Subcutaneous Endoscopy

Operating on the Back, Chest, Neck, Head and Sides without Leaving Noticeable Scars

Access through the Armpit: Subcutaneous Endoscopy
Our pediatric general surgery team performs subcutaneous endoscopy to remove lesions and masses on a child’s sides, back, chest, neck or head without leaving noticeable scars.
 
How the procedure is done. Pediatric general surgeons insert tiny, flexible surgical instruments into a few small openings in the armpit. Those instruments are maneuvered under the skin up to the surgical site. This layer of the skin is loose tissue, so the instruments do not cause any damage. Once the procedure is completed, the patient is left with small scars in the armpit that remain well-hidden.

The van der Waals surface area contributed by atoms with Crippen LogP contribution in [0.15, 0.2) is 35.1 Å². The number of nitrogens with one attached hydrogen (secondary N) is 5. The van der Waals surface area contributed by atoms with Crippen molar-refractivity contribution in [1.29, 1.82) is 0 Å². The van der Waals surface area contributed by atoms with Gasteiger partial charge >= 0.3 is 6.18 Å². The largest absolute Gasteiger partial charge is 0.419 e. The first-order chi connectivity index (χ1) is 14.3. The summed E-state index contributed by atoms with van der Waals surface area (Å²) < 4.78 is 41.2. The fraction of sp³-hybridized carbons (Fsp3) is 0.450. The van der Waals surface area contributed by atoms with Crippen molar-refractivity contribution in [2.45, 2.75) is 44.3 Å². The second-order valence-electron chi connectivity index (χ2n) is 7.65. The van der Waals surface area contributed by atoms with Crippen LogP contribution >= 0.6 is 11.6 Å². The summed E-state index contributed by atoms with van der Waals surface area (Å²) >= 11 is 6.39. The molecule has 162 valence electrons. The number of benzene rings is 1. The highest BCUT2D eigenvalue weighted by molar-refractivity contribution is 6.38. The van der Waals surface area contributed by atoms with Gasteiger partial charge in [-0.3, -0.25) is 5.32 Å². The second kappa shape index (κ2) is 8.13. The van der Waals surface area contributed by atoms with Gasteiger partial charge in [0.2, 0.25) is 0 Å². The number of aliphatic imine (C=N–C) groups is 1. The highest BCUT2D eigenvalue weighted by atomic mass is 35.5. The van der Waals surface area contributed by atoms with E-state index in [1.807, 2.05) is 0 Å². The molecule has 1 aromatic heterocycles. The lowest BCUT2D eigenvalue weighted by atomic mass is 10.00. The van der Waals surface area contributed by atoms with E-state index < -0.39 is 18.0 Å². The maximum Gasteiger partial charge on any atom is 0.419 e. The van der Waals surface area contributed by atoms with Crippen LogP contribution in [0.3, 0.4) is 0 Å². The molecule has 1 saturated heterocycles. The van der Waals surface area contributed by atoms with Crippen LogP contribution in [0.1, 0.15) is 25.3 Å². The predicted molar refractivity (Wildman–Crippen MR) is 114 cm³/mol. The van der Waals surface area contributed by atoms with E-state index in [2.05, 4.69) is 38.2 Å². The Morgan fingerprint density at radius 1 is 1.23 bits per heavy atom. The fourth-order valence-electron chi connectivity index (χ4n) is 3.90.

Some of the conditions that can be treated by this technique include:

  • Thyroid conditions – thyroid lobectomy (removal)
    Parathyroid adenomas and other parathyroid conditions – parathyroid lobectomy (removal)
  • Removal of lesions on the face and neck
    • Enlarged cervical lymph node
    • Thyroglossal duct cyst
    • Dermoid cyst
  • Torticollis

Stanford’s First Endoscopic Thyroid Lobectomy
In 2010, Drs. Marilyn Butler, Sanjeev Dutta and Gary Hartman performed the first endoscopic thyroid lobectomy at Lucile Packard Children's Hospital and Stanford Hospital & Clinics. The surgeons removed a portion of a 5 year old child’s thyroid gland. They created three incisions in the child’s armpit, each of which were 5 mm – the width of a pencil. Endoscopic instruments were inserted under the child’s skin, slid over the collarbone, and into the neck area. The child:

  • Did not lose any blood during the procedure
  • Returned to normal activities very quickly
  • Did not have a scar running across his neck